Saturday, February 7, 2009

funk and etymology

B.T. Express - Function at the Junction (lala) They were originally called Brooklyn Transit Express, and like Chicago (originally Chicago Transit Authority) had their name truncated for saleability, which is puzzling to me, since if there is any music that is trying to take you and hundreds of thousands somewhere, it is funk. Plenty of room inside, mind the Gap (band). If you are looking for the funky grandfather of the currently omnipresent AutoTune, this might be a likely candidate.
Maze - s/t (lala) According to Wikipedia, Maze had a number of telling name changes, starting out as Raw Soul and toying with Karma and Charisma before finalizing with Maze. Confound that with their usually being known as Maze featuring Frankie Beverly. Are there non-Beverly Maze moments that one should avoid? And despite being a badass band name (and possessing an iconography that is untouchable on a t-shirt) I find Maze anything but difficult to navigate.
Graham Central Station - s/t Centered former Family Stone member Larry Graham, the name Graham Central Station is obvious simplistic genius. And while B. T. Express may have wanted to take you on a journey, it was Graham Central Station that indirectly gave you Journey.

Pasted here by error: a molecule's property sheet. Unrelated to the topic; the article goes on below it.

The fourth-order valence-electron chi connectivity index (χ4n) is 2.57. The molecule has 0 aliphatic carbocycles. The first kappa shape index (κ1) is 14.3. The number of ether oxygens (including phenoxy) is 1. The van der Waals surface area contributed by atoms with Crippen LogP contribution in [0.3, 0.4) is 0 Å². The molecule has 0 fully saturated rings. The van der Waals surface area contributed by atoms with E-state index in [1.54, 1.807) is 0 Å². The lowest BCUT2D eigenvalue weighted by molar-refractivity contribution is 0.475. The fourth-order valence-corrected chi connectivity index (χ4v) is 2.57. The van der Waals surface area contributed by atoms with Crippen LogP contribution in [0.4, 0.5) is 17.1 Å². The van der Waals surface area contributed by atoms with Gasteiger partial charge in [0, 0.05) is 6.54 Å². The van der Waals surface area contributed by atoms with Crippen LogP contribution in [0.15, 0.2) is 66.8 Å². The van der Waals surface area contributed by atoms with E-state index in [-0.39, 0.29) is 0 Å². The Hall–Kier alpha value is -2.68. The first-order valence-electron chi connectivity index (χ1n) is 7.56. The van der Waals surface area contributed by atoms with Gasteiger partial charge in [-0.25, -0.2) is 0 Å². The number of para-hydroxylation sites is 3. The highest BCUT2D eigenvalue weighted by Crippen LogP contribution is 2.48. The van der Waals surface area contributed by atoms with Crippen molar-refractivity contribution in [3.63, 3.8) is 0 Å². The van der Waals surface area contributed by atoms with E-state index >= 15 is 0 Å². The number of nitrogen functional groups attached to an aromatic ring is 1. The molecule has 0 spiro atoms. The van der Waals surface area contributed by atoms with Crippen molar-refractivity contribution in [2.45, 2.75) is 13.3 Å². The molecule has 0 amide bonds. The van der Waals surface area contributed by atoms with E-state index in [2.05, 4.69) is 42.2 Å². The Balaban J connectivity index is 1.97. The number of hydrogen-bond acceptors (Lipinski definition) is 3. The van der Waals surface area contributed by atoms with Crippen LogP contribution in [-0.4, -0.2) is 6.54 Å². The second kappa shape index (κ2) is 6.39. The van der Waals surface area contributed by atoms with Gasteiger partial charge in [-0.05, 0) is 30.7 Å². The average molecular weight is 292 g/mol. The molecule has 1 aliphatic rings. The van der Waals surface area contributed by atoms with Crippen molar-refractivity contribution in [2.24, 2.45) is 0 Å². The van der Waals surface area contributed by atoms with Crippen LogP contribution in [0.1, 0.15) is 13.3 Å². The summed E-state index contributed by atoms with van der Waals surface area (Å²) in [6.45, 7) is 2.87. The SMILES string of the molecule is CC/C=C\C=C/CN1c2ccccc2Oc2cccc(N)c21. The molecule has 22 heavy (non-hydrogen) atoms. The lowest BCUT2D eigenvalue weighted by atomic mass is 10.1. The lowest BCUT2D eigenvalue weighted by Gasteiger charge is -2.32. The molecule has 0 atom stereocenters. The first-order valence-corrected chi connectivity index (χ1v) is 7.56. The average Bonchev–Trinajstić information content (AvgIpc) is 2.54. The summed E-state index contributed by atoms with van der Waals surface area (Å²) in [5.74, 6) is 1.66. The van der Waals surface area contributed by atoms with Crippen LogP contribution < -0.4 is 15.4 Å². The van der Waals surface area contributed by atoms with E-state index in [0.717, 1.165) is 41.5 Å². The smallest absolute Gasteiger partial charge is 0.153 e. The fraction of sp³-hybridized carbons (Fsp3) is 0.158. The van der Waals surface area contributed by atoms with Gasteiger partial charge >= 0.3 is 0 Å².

The band's origins date from when Santana guitarist Neal Schon formed the band Azteca along with Larry Graham (bass guitar) and Gregg Errico (drums), both from Sly & the Family Stone, and Pete Sears (keyboards), from Hot Tuna and Jefferson Starship. Santana bass guitar player Tom Rutley would move into to the bass spot with Azteca. That band, like Santana with heavy Latin influences, would eventually morph into Graham Central Station, while Schon would find Journey.

Freddie Hubbard - A Soul Experiment (lala) On most of the tracks, consider the hypothesis to be correct. "Wichita Lineman" not so much

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